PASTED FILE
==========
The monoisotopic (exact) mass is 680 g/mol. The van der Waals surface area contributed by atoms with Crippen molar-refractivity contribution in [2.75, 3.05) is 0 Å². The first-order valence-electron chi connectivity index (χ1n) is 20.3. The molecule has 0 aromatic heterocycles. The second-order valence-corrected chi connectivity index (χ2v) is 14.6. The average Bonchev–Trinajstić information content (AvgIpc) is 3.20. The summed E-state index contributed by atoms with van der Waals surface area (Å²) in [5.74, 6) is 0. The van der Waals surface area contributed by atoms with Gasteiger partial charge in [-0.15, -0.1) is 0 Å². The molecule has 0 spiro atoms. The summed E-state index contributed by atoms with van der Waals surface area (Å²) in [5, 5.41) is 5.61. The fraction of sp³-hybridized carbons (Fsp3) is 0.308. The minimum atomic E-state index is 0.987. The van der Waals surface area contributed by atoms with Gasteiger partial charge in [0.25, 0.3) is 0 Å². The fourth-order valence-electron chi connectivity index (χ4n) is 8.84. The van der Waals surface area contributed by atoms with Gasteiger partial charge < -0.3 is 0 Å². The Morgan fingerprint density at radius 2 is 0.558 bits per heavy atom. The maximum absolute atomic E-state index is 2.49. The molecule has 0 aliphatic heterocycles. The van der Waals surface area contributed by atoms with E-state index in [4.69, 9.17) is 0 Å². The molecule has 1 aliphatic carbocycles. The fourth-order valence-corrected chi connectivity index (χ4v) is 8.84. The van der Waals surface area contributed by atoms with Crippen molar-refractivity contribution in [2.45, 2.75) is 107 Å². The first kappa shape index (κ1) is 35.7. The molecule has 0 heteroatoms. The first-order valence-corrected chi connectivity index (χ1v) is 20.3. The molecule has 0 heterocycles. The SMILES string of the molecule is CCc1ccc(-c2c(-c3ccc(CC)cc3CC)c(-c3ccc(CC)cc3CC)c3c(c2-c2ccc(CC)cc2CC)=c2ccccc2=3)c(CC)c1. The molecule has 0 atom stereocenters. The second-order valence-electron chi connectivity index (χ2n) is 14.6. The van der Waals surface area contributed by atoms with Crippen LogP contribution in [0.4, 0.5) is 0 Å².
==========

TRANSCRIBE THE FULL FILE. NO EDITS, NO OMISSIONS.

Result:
The monoisotopic (exact) mass is 680 g/mol. The van der Waals surface area contributed by atoms with Crippen molar-refractivity contribution in [2.75, 3.05) is 0 Å². The first-order valence-electron chi connectivity index (χ1n) is 20.3. The molecule has 0 aromatic heterocycles. The second-order valence-corrected chi connectivity index (χ2v) is 14.6. The average Bonchev–Trinajstić information content (AvgIpc) is 3.20. The summed E-state index contributed by atoms with van der Waals surface area (Å²) in [5.74, 6) is 0. The van der Waals surface area contributed by atoms with Gasteiger partial charge in [-0.15, -0.1) is 0 Å². The molecule has 0 spiro atoms. The summed E-state index contributed by atoms with van der Waals surface area (Å²) in [5, 5.41) is 5.61. The fraction of sp³-hybridized carbons (Fsp3) is 0.308. The minimum atomic E-state index is 0.987. The van der Waals surface area contributed by atoms with Gasteiger partial charge in [0.25, 0.3) is 0 Å². The fourth-order valence-electron chi connectivity index (χ4n) is 8.84. The van der Waals surface area contributed by atoms with Gasteiger partial charge < -0.3 is 0 Å². The Morgan fingerprint density at radius 2 is 0.558 bits per heavy atom. The maximum absolute atomic E-state index is 2.49. The molecule has 0 aliphatic heterocycles. The van der Waals surface area contributed by atoms with E-state index in [4.69, 9.17) is 0 Å². The molecule has 1 aliphatic carbocycles. The fourth-order valence-corrected chi connectivity index (χ4v) is 8.84. The van der Waals surface area contributed by atoms with Crippen molar-refractivity contribution in [2.45, 2.75) is 107 Å². The first kappa shape index (κ1) is 35.7. The molecule has 0 heteroatoms. The first-order valence-corrected chi connectivity index (χ1v) is 20.3. The molecule has 0 heterocycles. The SMILES string of the molecule is CCc1ccc(-c2c(-c3ccc(CC)cc3CC)c(-c3ccc(CC)cc3CC)c3c(c2-c2ccc(CC)cc2CC)=c2ccccc2=3)c(CC)c1. The molecule has 0 atom stereocenters. The second-order valence-electron chi connectivity index (χ2n) is 14.6. The van der Waals surface area contributed by atoms with Crippen LogP contribution in [0.4, 0.5) is 0 Å².